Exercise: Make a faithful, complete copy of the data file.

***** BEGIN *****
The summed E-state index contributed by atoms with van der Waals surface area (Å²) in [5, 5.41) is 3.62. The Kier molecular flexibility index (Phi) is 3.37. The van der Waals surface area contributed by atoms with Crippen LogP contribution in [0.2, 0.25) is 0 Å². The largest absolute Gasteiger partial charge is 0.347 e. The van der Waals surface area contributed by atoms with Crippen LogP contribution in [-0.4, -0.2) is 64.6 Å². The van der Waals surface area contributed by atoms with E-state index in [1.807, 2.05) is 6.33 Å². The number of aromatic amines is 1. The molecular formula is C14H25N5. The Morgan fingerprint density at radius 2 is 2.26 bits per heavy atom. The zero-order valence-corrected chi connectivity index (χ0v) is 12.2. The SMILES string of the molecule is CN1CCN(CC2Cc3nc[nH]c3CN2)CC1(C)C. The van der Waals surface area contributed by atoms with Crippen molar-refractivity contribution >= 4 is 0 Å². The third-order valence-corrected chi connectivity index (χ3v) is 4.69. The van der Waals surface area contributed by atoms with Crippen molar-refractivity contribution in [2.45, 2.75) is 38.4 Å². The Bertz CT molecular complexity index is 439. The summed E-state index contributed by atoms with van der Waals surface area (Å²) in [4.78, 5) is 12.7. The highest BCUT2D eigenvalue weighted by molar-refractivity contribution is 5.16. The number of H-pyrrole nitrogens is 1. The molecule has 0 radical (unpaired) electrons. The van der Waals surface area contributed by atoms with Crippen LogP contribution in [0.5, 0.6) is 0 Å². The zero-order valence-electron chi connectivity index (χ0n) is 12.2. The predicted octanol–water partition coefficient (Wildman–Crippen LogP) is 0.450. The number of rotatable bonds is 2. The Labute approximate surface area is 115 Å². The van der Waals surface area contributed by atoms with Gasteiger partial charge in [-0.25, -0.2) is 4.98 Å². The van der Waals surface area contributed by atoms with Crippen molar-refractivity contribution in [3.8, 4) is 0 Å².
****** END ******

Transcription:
The summed E-state index contributed by atoms with van der Waals surface area (Å²) in [5, 5.41) is 3.62. The Kier molecular flexibility index (Phi) is 3.37. The van der Waals surface area contributed by atoms with Crippen LogP contribution in [0.2, 0.25) is 0 Å². The largest absolute Gasteiger partial charge is 0.347 e. The van der Waals surface area contributed by atoms with Crippen LogP contribution in [-0.4, -0.2) is 64.6 Å². The van der Waals surface area contributed by atoms with E-state index in [1.807, 2.05) is 6.33 Å². The number of aromatic amines is 1. The molecular formula is C14H25N5. The Morgan fingerprint density at radius 2 is 2.26 bits per heavy atom. The zero-order valence-corrected chi connectivity index (χ0v) is 12.2. The SMILES string of the molecule is CN1CCN(CC2Cc3nc[nH]c3CN2)CC1(C)C. The van der Waals surface area contributed by atoms with Crippen molar-refractivity contribution >= 4 is 0 Å². The third-order valence-corrected chi connectivity index (χ3v) is 4.69. The van der Waals surface area contributed by atoms with Crippen molar-refractivity contribution in [2.45, 2.75) is 38.4 Å². The Bertz CT molecular complexity index is 439. The summed E-state index contributed by atoms with van der Waals surface area (Å²) in [4.78, 5) is 12.7. The highest BCUT2D eigenvalue weighted by molar-refractivity contribution is 5.16. The number of H-pyrrole nitrogens is 1. The molecule has 0 radical (unpaired) electrons. The van der Waals surface area contributed by atoms with Crippen LogP contribution in [0.5, 0.6) is 0 Å². The zero-order valence-electron chi connectivity index (χ0n) is 12.2. The predicted octanol–water partition coefficient (Wildman–Crippen LogP) is 0.450. The number of rotatable bonds is 2. The Labute approximate surface area is 115 Å². The van der Waals surface area contributed by atoms with Gasteiger partial charge in [-0.25, -0.2) is 4.98 Å². The van der Waals surface area contributed by atoms with Crippen molar-refractivity contribution in [3.8, 4) is 0 Å².